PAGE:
Who? What? Where? When? Why? How?
Each of these one-word questions can push organizational leaders and their team members toward the clarity they need to achieve success. In this post, I’d like to focus on who and what.
When leaders set clear expectations, outcomes are much more likely to hit the mark. And it’s just as important for leaders to set milestones en route to the outcome. Doing so keeps people on track by helping them get the support and redirection they need when they need it, which sets them up for success so that they do their best work and hit their deadlines.
At this point, it is helpful for a coach to ask what questions, such as:
Stating clear expectations, however, is just the start. The next step is for leaders to create clear agreements with others about what is expected. This is where who questions come into play. Let me share a recent example.
I coached a leader who acknowledged that when setting expectations, her team often sees things differently than she does. So instead of just addressing what, she also expands her discussions with team members by including who questions. Some great who questions include:
Who will be responsible for what?
Who will talk to whom?
Who will report to whom?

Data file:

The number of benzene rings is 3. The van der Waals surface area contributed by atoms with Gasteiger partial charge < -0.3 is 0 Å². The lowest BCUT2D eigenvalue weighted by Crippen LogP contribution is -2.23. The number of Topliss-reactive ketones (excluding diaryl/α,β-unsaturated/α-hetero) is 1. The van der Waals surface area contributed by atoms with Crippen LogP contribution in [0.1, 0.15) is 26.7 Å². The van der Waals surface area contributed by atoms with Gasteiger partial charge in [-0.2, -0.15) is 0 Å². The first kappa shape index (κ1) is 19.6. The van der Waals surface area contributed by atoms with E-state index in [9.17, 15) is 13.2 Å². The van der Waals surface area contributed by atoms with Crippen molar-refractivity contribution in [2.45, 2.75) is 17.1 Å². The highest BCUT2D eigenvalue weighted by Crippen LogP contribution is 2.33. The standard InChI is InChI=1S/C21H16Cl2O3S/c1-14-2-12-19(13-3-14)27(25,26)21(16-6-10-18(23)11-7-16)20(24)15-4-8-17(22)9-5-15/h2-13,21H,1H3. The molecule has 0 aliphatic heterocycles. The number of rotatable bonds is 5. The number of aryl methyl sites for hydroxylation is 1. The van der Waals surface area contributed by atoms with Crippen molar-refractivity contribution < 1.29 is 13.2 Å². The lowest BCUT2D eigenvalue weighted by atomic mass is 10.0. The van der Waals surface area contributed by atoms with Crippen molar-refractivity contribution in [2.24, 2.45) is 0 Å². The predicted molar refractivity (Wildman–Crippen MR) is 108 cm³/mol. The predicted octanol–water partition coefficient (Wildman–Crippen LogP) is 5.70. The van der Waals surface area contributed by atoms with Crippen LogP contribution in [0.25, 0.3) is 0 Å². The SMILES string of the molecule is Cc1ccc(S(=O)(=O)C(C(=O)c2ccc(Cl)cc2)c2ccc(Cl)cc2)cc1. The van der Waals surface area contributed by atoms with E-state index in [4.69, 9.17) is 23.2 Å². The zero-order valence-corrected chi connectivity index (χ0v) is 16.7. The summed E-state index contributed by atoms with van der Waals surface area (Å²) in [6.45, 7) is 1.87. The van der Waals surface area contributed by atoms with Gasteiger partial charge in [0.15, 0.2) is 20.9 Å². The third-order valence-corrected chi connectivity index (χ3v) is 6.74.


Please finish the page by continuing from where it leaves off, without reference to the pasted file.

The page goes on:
Who will follow up with whom?
Who will be left holding the bag?
By using both what and who questions, leaders can provide better clarity, accountability, and agreement—all of which provide the foundation for shared success!
Rather than be annoyed with team members, or just doing the work yourself, consider how a combination of what and who questions can help you fill the gap between your perspective and the perspective of others to provide clarity and shared agreement.
ABOUT THE AUTHOR
Mary Ellen Sailer
Mary Ellen Sailer is a Senior Coach for The Ken Blanchard Companies. She is a frequent contributor to Blanchard’s LeaderChat blog. Mary Ellen received her professional coach training from Coach U, earned the Professional Coach Certification from International Coach Federation and her Master’s and Doctoral degrees in Organizational Development from the University of Massachusetts.